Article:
Joslin Saju &

Maria Stephen Kunnathuparambil

Book: Aroused

Exhibit: Infographic


Featured Work

Written Work


The Team: Joslin Saju and Maria Stephen Kunnathuparambil


Hi, my name is Joslin Saju and I am a student in TU Dublin, first year in analytical chemistry. The theme that we chose for this exhibit is “The Hypothalamus and Obesity” from the book “AROUSED” by Randi Hutter Epstein.

The Hypothalamus is part the brain which is located just above the pituitary gland. It secretes neurohormones and acts as a connector between endocrine and nervous system. The reason why we chose this this topic is because we believe the understanding of obesity that people have in their minds is different to reality.

When we see an obese person the first thought that runs through our mind is how unhealthy that person’s behaviour might be, but in reality they might be suffering from a hormonal deficiency or problem, such as a leptin receptor deficiency. This causes them to gain a lot of weight, which many people might not know and people’s poor judgments of this person can led to other illness and affect their mental health. Therefore, we want people to understand that it’s not always about behaviour.

In the book “AROUSED” the author gives a brilliant explanation on the different hormones how they control just about everything. For this exhibit we created a poster about how hypothalamus in our brain can also take part in weight control.



My name is Maria Stephen Kunnthuparambil. I am doing  a course in Analytical Chemistry in Technological University Dublin. I am a first-year student. The theme I chose for the poster was the Hypothalamus and Obesity from the book ‘Aroused’ by Randi Hutter Epstein.

The book ‘Aroused’ talks about the history of hormones and how they control just about everything. This book is wonderful to read. We learnt from this book just how complex the interactions of homrones with all the body functions actually are, and that hormones are not to be messed with because they have so much control over how our bodies operate. We choose the subject Hypothalamus and Obesity because it is simple to read and understand, and it is also fascinating to learn how the hypothalamus in our brain functions and how its dysfunction can contribute to obesity.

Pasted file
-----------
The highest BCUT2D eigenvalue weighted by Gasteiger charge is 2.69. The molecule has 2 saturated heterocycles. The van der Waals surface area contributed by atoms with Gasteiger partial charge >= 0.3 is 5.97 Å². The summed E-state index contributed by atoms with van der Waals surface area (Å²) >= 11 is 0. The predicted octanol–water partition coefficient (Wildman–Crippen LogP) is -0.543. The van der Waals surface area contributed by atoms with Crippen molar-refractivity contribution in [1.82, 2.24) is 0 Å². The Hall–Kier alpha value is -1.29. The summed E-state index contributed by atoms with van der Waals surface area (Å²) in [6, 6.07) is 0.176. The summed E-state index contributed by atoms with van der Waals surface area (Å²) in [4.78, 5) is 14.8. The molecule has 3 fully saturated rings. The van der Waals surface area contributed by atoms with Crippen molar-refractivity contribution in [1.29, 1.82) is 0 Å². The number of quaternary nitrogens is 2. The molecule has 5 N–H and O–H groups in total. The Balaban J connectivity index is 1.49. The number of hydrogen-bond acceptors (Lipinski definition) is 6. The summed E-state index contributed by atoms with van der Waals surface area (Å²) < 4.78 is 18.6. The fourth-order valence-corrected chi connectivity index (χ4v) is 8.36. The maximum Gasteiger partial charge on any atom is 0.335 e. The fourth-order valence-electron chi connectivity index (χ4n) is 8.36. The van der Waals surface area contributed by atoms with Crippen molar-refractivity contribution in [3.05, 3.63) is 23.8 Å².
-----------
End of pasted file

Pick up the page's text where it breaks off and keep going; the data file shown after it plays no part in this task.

People are familiar with the hypothalamus, but they are less knowledgeable on how it does what it does. One of the key reasons we choose this is because when we see someone who is obese, we automatically assume they have an unhealthy lifestyle, when in fact they might be suffering from hormonal issues that they cannot control. This is why the author has gone into great detail about hormones and how they work.

The poster we created will help you learn more about the hypothalamus and how it relates to obsessive behaviour.


From reading this book many parts of it has inspired me for this exhibit. I was really amazed about how back in the 1800s many people didn’t even know that hormones existed, which made it even more fascinating to read about the study of hormones. Not until three years after the discovery of the first hormone in 1902 by English physician E. H. Starling did this area take a major step forward.    

A chapter that inspired me into doing this exhibit was chapter 15 “Insatiable: The Hypothalamus and Obesity”. This chapter focuses on the hypothalamus and a hormone named leptin, both of which have been linked to obesity. The one thing that drew my interest was that it contained real life example of a boy named Nate who suffered from a defect in the leptin receptor in his hypothalamus. It was really upsetting how this boy suffered a lot due to this. This not the only part that drove me into doing this exhibit the different real-life examples in the other chapters like the “fat bride” had really captivated my interest.


The book encouraged me to write about the hypothalamus because I found the subject fascinating and didn’t know much about it beforehand. I had little idea there was a hypothalamus in our brain, and now I understand a lot more about it and how it functions. This also inspired me because it had real-life examples that made the material easier to comprehend.

‘Aroused’ shows the shocking past of hormones used in the back rooms, basements, and laboratories where endocrinology started, and it fascinates me because it looks at the history and research of some of medicine’s most significant discoveries. I like how the author mixed research experiments with individual situations, making sure to ask or note the subject’s thoughts about their situation.

This book shows important hormones and explains work they in the human body.   I like how she starts with story for each chapter and then gives us information about each hormone concerned. Chapter 15, on the hypothalamus and obesity, clarifies things for me – It makes me want to learn more about endocrinology. The importance of the transition in endocrinology from the past to the future is the reason for picking this subject. I would really recommend this book to everyone.


Maria and Joslin